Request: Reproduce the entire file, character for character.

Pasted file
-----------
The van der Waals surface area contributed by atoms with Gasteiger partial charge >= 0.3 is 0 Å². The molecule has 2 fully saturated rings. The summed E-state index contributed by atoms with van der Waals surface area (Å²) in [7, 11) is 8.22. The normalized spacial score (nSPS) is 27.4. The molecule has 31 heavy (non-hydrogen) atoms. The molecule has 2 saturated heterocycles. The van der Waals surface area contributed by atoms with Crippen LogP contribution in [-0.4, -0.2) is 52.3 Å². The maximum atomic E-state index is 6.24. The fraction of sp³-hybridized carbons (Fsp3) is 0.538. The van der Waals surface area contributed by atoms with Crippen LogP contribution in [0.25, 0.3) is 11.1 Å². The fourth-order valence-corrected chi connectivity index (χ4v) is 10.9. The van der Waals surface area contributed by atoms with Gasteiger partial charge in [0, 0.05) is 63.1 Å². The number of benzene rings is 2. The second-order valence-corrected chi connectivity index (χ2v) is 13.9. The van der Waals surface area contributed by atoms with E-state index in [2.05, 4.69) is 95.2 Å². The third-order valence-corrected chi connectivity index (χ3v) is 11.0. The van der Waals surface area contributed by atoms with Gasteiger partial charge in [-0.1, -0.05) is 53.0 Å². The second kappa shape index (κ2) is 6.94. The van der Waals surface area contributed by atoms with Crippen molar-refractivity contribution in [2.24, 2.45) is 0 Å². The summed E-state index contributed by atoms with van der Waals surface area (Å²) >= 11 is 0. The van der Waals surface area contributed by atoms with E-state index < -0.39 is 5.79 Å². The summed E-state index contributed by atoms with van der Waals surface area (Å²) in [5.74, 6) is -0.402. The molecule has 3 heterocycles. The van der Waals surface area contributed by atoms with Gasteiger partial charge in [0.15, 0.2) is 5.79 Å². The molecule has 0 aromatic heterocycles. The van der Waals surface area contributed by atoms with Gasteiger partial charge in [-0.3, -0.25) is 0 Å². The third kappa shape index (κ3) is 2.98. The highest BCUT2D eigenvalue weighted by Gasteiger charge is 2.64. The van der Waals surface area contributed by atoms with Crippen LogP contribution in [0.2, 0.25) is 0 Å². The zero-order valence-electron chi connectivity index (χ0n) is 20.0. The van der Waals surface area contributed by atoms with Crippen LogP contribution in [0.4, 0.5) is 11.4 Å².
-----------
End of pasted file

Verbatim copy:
The van der Waals surface area contributed by atoms with Gasteiger partial charge >= 0.3 is 0 Å². The molecule has 2 fully saturated rings. The summed E-state index contributed by atoms with van der Waals surface area (Å²) in [7, 11) is 8.22. The normalized spacial score (nSPS) is 27.4. The molecule has 31 heavy (non-hydrogen) atoms. The molecule has 2 saturated heterocycles. The van der Waals surface area contributed by atoms with Crippen LogP contribution in [-0.4, -0.2) is 52.3 Å². The maximum atomic E-state index is 6.24. The fraction of sp³-hybridized carbons (Fsp3) is 0.538. The van der Waals surface area contributed by atoms with Crippen LogP contribution in [0.25, 0.3) is 11.1 Å². The fourth-order valence-corrected chi connectivity index (χ4v) is 10.9. The van der Waals surface area contributed by atoms with Gasteiger partial charge in [0, 0.05) is 63.1 Å². The number of benzene rings is 2. The second-order valence-corrected chi connectivity index (χ2v) is 13.9. The van der Waals surface area contributed by atoms with E-state index in [2.05, 4.69) is 95.2 Å². The third-order valence-corrected chi connectivity index (χ3v) is 11.0. The van der Waals surface area contributed by atoms with Gasteiger partial charge in [-0.1, -0.05) is 53.0 Å². The second kappa shape index (κ2) is 6.94. The van der Waals surface area contributed by atoms with Crippen molar-refractivity contribution in [2.24, 2.45) is 0 Å². The summed E-state index contributed by atoms with van der Waals surface area (Å²) >= 11 is 0. The van der Waals surface area contributed by atoms with E-state index < -0.39 is 5.79 Å². The summed E-state index contributed by atoms with van der Waals surface area (Å²) in [5.74, 6) is -0.402. The molecule has 3 heterocycles. The van der Waals surface area contributed by atoms with Gasteiger partial charge in [0.15, 0.2) is 5.79 Å². The molecule has 0 aromatic heterocycles. The van der Waals surface area contributed by atoms with Gasteiger partial charge in [-0.3, -0.25) is 0 Å². The third kappa shape index (κ3) is 2.98. The highest BCUT2D eigenvalue weighted by Gasteiger charge is 2.64. The van der Waals surface area contributed by atoms with Crippen LogP contribution in [0.2, 0.25) is 0 Å². The zero-order valence-electron chi connectivity index (χ0n) is 20.0. The van der Waals surface area contributed by atoms with Crippen LogP contribution in [0.4, 0.5) is 11.4 Å².